ISSN (Print) - 0012-9976 | ISSN (Online) - 2349-8846

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Family as an Area of Power Struggle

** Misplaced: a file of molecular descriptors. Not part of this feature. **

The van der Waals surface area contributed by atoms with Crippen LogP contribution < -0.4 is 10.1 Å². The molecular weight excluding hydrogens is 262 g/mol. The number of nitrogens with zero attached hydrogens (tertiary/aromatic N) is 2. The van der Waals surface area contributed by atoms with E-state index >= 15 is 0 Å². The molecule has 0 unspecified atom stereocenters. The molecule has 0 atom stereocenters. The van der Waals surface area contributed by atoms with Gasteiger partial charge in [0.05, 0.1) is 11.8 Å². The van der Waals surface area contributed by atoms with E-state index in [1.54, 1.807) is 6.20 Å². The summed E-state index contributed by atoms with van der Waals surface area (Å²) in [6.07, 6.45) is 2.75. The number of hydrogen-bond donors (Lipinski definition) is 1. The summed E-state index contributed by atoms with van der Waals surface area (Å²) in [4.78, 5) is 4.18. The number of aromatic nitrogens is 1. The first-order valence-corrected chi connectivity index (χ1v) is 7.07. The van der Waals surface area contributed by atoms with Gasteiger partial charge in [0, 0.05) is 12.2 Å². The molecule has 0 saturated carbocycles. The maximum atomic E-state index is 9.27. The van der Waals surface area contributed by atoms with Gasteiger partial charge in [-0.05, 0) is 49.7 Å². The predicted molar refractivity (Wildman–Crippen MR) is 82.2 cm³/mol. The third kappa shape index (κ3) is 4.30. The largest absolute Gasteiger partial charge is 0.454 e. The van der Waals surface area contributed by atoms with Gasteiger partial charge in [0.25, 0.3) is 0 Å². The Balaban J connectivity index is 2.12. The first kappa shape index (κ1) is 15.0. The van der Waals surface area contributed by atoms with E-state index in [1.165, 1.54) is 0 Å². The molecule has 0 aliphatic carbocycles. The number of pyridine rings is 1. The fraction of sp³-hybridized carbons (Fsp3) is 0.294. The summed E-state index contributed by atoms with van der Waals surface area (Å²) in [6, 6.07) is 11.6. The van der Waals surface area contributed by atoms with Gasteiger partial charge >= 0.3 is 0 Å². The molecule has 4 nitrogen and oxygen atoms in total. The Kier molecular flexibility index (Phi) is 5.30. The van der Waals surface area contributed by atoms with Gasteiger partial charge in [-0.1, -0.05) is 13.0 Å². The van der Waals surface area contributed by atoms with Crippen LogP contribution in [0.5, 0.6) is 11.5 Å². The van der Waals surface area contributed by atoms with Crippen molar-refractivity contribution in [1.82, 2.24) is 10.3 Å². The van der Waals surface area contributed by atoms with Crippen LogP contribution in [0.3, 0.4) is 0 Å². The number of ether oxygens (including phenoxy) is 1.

Family as an Area of Power Struggle C S Lakshmi THIS is in continuation of the debate on dowry (C S Lakshmi, January 28; J P Jain, February 18; Madhu Kishwar, March 18). No person concerned about issues relating to women, not even one supposedly given to "confused diatribes" like me, would dispute the fact that the idyllic family does not exist just as the idyllic village and the idyllic state of existence do not. What the present society has brought about is not a transformation from simple to complex but a transformation of the nature of already existing complexities. That the family continues to be the major area of power struggle is a fact all those involved in women's issues are agreed upon. The disagreement arises mainly from different approaches suggested in tackling and confronting this power struggle to seek a better status for the woman in the family. One way of approaching the issue can be to function within the existing parameters of the power struggle and to reverse the parameters in favour of the woman. Another is to question the parameters themselves, seek their roots, subject them to scrutiny and discard them in favour of another, again for the benefit of the woman.

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